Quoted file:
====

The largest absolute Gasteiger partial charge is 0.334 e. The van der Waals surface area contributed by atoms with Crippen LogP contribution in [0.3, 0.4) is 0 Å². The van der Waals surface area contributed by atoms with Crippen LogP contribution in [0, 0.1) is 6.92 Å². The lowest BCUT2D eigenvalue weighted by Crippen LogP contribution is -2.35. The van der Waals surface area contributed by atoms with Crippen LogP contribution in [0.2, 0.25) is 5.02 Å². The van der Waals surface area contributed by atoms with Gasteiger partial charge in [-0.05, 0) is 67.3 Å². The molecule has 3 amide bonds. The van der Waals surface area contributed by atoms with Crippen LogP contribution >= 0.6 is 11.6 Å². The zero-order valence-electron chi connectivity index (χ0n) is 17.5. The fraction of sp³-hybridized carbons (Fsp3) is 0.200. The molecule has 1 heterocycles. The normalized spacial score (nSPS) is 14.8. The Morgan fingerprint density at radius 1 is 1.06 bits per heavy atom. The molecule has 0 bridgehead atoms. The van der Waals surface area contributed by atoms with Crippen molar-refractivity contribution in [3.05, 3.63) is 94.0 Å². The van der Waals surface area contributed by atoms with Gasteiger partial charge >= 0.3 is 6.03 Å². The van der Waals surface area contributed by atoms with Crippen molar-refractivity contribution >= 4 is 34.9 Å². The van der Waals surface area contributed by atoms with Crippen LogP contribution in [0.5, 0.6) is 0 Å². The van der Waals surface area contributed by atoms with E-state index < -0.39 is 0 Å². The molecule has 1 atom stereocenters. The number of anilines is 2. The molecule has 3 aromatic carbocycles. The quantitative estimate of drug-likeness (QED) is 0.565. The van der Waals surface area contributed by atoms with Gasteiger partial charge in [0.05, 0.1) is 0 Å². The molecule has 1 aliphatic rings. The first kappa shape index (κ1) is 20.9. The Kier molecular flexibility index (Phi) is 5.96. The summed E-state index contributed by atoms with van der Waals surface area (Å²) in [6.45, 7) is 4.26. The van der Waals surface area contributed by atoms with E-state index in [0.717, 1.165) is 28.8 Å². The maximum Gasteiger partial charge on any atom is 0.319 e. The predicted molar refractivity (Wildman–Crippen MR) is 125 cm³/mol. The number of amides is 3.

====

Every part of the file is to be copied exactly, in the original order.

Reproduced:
The largest absolute Gasteiger partial charge is 0.334 e. The van der Waals surface area contributed by atoms with Crippen LogP contribution in [0.3, 0.4) is 0 Å². The van der Waals surface area contributed by atoms with Crippen LogP contribution in [0, 0.1) is 6.92 Å². The lowest BCUT2D eigenvalue weighted by Crippen LogP contribution is -2.35. The van der Waals surface area contributed by atoms with Crippen LogP contribution in [0.2, 0.25) is 5.02 Å². The van der Waals surface area contributed by atoms with Gasteiger partial charge in [-0.05, 0) is 67.3 Å². The molecule has 3 amide bonds. The van der Waals surface area contributed by atoms with Crippen LogP contribution >= 0.6 is 11.6 Å². The zero-order valence-electron chi connectivity index (χ0n) is 17.5. The fraction of sp³-hybridized carbons (Fsp3) is 0.200. The molecule has 1 heterocycles. The normalized spacial score (nSPS) is 14.8. The Morgan fingerprint density at radius 1 is 1.06 bits per heavy atom. The molecule has 0 bridgehead atoms. The van der Waals surface area contributed by atoms with Crippen molar-refractivity contribution in [3.05, 3.63) is 94.0 Å². The van der Waals surface area contributed by atoms with Gasteiger partial charge >= 0.3 is 6.03 Å². The van der Waals surface area contributed by atoms with Crippen molar-refractivity contribution >= 4 is 34.9 Å². The van der Waals surface area contributed by atoms with Crippen LogP contribution in [0.5, 0.6) is 0 Å². The van der Waals surface area contributed by atoms with E-state index < -0.39 is 0 Å². The molecule has 1 atom stereocenters. The number of anilines is 2. The molecule has 3 aromatic carbocycles. The quantitative estimate of drug-likeness (QED) is 0.565. The van der Waals surface area contributed by atoms with Gasteiger partial charge in [0.05, 0.1) is 0 Å². The molecule has 1 aliphatic rings. The first kappa shape index (κ1) is 20.9. The Kier molecular flexibility index (Phi) is 5.96. The summed E-state index contributed by atoms with van der Waals surface area (Å²) in [6.45, 7) is 4.26. The van der Waals surface area contributed by atoms with E-state index in [0.717, 1.165) is 28.8 Å². The maximum Gasteiger partial charge on any atom is 0.319 e. The predicted molar refractivity (Wildman–Crippen MR) is 125 cm³/mol. The number of amides is 3.